Defra launches bread and flour consultation launched in the UK
The consultation will look at changing the bread and flour regulations that have been in place for more than 20 years, but some in the baking sector think it does not go far enough.
A public consultation on updating the 1998 Bread and Flour Regulations has been launched in the UK, with consumers, millers and bakers, retailers and regulators from all four nations of the UK having their say.
The 12-week consultation, which launched on 1 September, is being led by Department for Environment, Food and Rural Affairs (Defra), in collaboration with The Department for Health and Social Care (DHSC), Food Standards Scotland (FSS) and the Food Standards Agency (FSA) in Wales and Northern Ireland (NI).
The consultation seeks views on proposals to make adjustments to the nutrients currently added to non-wholemeal wheat flour, and the addition of folic acid, with the aim of improving public health outcomes for Scotland and the wider UK population.
The addition of folic acid to help reduce the incidence of foetal neural tube defects follows a previous consultation and an agreement by the Scottish Government, UK Government and devolved administrations in Wales and Northern Ireland, to proceed with its mandatory fortification.
The package of proposals being put forward will lead to improved public health, support UK industry, assist enforcement authorities and protect consumers.
“This consultation marks an important stage in the process of ensuring that the regulations covering bread and flour in Scotland, and the rest of the UK, are fit for purpose and, critically, support public health,” said Geoff Ogle, Chief Executive Officer at FSS.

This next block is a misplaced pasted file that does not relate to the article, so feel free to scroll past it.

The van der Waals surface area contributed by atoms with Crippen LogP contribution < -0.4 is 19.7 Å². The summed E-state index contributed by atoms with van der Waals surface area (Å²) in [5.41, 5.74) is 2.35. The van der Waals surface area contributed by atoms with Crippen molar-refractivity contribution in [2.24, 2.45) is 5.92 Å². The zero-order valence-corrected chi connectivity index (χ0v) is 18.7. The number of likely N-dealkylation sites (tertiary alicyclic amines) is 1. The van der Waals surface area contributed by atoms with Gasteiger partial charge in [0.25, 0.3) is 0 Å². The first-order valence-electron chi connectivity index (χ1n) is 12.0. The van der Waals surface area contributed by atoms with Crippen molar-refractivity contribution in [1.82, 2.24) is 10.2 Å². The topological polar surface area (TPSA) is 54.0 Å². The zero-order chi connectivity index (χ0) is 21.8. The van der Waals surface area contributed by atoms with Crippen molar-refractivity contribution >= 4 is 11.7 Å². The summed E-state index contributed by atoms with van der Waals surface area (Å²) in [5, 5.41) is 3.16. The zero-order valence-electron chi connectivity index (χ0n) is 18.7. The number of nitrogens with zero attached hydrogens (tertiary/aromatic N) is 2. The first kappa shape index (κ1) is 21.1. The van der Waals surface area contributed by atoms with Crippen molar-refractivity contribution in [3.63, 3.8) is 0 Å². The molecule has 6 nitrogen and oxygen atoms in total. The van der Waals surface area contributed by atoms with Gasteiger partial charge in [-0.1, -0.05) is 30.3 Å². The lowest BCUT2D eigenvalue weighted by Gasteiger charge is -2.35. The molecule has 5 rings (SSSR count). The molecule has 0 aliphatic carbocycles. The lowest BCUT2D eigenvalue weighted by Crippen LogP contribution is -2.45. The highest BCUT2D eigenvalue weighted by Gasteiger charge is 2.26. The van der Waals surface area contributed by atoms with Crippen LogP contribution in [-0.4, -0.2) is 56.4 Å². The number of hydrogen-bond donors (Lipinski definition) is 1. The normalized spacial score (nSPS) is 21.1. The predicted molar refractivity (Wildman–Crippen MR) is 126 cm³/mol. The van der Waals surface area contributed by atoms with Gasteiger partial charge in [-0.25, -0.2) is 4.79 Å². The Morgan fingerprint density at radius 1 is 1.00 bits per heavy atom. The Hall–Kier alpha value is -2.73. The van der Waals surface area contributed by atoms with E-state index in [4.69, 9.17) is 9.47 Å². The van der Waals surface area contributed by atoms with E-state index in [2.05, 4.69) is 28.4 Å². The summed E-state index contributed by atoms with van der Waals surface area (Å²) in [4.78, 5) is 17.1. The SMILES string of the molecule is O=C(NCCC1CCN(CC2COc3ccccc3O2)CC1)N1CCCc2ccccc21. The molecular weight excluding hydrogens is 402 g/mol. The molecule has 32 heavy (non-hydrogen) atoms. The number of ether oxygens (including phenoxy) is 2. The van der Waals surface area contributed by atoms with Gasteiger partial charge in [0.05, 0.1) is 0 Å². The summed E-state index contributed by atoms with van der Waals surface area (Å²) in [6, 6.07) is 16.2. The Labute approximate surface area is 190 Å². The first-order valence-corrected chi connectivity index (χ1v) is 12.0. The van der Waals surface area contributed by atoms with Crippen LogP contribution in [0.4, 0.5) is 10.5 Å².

“A key part of this consultation is the addition of folic acid to help prevent foetal neural tube defects. There is strong evidence that many such defects can be prevented by women increasing their intake of folic acid before conception and during the first 12 weeks of pregnancy.
“This consultation gives the public and stakeholders an opportunity to comment on all aspects of the proposed amendments to help shape the policy across the four nations.”
There is some frustration however that the consultation does not have the scope that some corners of the sector think it should.
The Real Bread Campaign, which is calling for stricter regulations on what retailers can say on bread labels, is disappointed with the consultation.
“We believe that current regulations are not fit for purpose, do not support small bakery owners and do not protect shoppers adequately. As the majority of people buy products sold as bread, we believe that ignoring their needs is an insult to practically everyone in the UK. Combined with the absence of adequate intervention and support in the face of skyrocketing costs, it feels like the government has chosen to abandon the owners of small Real Bread bakeries that help to keep our high streets alive,” said Real Bread Campaign coordinator Chris Young.
“If the current review of legislation regulating the composition, labelling and marketing of flour and bread is neither the time or the place to consider our Honest Crust Act proposals to update and improve the regulation of the composition, labelling and marketing of bread then exactly when and where is?”
The consultation will close to the public on 23 November 2022, with the FSA confirming a summary of responses will be published in the months following.